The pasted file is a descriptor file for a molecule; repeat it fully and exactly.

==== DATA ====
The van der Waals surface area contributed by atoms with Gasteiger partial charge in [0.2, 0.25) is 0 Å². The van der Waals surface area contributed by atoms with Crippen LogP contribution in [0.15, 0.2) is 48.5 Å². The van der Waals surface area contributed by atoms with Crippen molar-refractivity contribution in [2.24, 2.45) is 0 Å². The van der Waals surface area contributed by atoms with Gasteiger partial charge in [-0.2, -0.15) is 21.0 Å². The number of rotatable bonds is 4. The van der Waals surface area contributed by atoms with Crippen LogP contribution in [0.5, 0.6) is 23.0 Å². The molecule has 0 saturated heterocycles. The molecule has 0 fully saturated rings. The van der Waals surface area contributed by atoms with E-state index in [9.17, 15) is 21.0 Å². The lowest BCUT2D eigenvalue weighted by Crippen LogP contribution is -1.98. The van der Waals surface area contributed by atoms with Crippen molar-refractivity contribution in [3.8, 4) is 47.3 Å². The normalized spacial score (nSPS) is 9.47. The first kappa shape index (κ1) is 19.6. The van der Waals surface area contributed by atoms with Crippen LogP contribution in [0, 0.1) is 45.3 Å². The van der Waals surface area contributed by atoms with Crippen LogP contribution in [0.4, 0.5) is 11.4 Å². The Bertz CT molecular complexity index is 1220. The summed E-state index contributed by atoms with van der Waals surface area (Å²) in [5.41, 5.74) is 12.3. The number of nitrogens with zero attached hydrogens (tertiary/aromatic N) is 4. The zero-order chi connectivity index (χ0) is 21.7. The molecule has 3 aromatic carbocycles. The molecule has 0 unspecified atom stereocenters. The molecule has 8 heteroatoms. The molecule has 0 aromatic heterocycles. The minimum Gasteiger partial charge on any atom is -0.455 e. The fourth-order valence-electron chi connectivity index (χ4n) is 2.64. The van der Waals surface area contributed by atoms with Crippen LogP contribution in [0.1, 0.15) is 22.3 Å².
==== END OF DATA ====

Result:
The van der Waals surface area contributed by atoms with Gasteiger partial charge in [0.2, 0.25) is 0 Å². The van der Waals surface area contributed by atoms with Crippen LogP contribution in [0.15, 0.2) is 48.5 Å². The van der Waals surface area contributed by atoms with Crippen molar-refractivity contribution in [2.24, 2.45) is 0 Å². The van der Waals surface area contributed by atoms with Gasteiger partial charge in [-0.2, -0.15) is 21.0 Å². The number of rotatable bonds is 4. The van der Waals surface area contributed by atoms with Crippen LogP contribution in [0.5, 0.6) is 23.0 Å². The molecule has 0 saturated heterocycles. The molecule has 0 fully saturated rings. The van der Waals surface area contributed by atoms with E-state index in [9.17, 15) is 21.0 Å². The lowest BCUT2D eigenvalue weighted by Crippen LogP contribution is -1.98. The van der Waals surface area contributed by atoms with Crippen molar-refractivity contribution in [3.8, 4) is 47.3 Å². The normalized spacial score (nSPS) is 9.47. The first kappa shape index (κ1) is 19.6. The van der Waals surface area contributed by atoms with Crippen LogP contribution in [0, 0.1) is 45.3 Å². The van der Waals surface area contributed by atoms with Crippen LogP contribution in [0.4, 0.5) is 11.4 Å². The Bertz CT molecular complexity index is 1220. The summed E-state index contributed by atoms with van der Waals surface area (Å²) in [5.41, 5.74) is 12.3. The number of nitrogens with zero attached hydrogens (tertiary/aromatic N) is 4. The zero-order chi connectivity index (χ0) is 21.7. The molecule has 3 aromatic carbocycles. The molecule has 0 unspecified atom stereocenters. The molecule has 8 heteroatoms. The molecule has 0 aromatic heterocycles. The minimum Gasteiger partial charge on any atom is -0.455 e. The fourth-order valence-electron chi connectivity index (χ4n) is 2.64. The van der Waals surface area contributed by atoms with Crippen LogP contribution in [0.1, 0.15) is 22.3 Å².